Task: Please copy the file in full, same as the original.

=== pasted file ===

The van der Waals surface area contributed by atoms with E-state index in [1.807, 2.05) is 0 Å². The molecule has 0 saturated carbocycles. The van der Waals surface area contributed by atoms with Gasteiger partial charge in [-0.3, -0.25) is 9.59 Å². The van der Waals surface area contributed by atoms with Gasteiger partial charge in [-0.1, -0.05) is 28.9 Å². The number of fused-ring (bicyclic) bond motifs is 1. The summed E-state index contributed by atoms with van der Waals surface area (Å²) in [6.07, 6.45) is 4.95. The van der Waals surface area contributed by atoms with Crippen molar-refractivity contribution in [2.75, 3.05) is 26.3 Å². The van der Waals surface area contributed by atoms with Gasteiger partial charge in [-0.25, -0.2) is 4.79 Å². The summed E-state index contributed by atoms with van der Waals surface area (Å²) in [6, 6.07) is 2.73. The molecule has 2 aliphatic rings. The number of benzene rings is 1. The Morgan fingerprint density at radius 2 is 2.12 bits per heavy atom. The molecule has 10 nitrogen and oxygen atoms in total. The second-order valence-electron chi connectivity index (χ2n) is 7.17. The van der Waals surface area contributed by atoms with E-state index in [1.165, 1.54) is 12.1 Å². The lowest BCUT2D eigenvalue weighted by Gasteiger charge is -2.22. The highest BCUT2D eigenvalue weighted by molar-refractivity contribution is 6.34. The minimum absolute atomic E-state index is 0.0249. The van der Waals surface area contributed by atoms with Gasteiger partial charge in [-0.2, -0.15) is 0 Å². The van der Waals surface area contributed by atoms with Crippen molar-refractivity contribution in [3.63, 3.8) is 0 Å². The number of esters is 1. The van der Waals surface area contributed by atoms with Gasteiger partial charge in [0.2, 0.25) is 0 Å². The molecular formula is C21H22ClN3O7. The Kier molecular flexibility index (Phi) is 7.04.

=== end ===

The van der Waals surface area contributed by atoms with E-state index in [1.807, 2.05) is 0 Å². The molecule has 0 saturated carbocycles. The van der Waals surface area contributed by atoms with Gasteiger partial charge in [-0.3, -0.25) is 9.59 Å². The van der Waals surface area contributed by atoms with Gasteiger partial charge in [-0.1, -0.05) is 28.9 Å². The number of fused-ring (bicyclic) bond motifs is 1. The summed E-state index contributed by atoms with van der Waals surface area (Å²) in [6.07, 6.45) is 4.95. The van der Waals surface area contributed by atoms with Crippen molar-refractivity contribution in [2.75, 3.05) is 26.3 Å². The van der Waals surface area contributed by atoms with Gasteiger partial charge in [-0.25, -0.2) is 4.79 Å². The summed E-state index contributed by atoms with van der Waals surface area (Å²) in [6, 6.07) is 2.73. The molecule has 2 aliphatic rings. The number of benzene rings is 1. The Morgan fingerprint density at radius 2 is 2.12 bits per heavy atom. The molecule has 10 nitrogen and oxygen atoms in total. The second-order valence-electron chi connectivity index (χ2n) is 7.17. The van der Waals surface area contributed by atoms with E-state index in [1.165, 1.54) is 12.1 Å². The lowest BCUT2D eigenvalue weighted by Gasteiger charge is -2.22. The highest BCUT2D eigenvalue weighted by molar-refractivity contribution is 6.34. The minimum absolute atomic E-state index is 0.0249. The van der Waals surface area contributed by atoms with Gasteiger partial charge in [-0.2, -0.15) is 0 Å². The van der Waals surface area contributed by atoms with Crippen molar-refractivity contribution in [3.63, 3.8) is 0 Å². The number of esters is 1. The van der Waals surface area contributed by atoms with Gasteiger partial charge in [0.2, 0.25) is 0 Å². The molecular formula is C21H22ClN3O7. The Kier molecular flexibility index (Phi) is 7.04.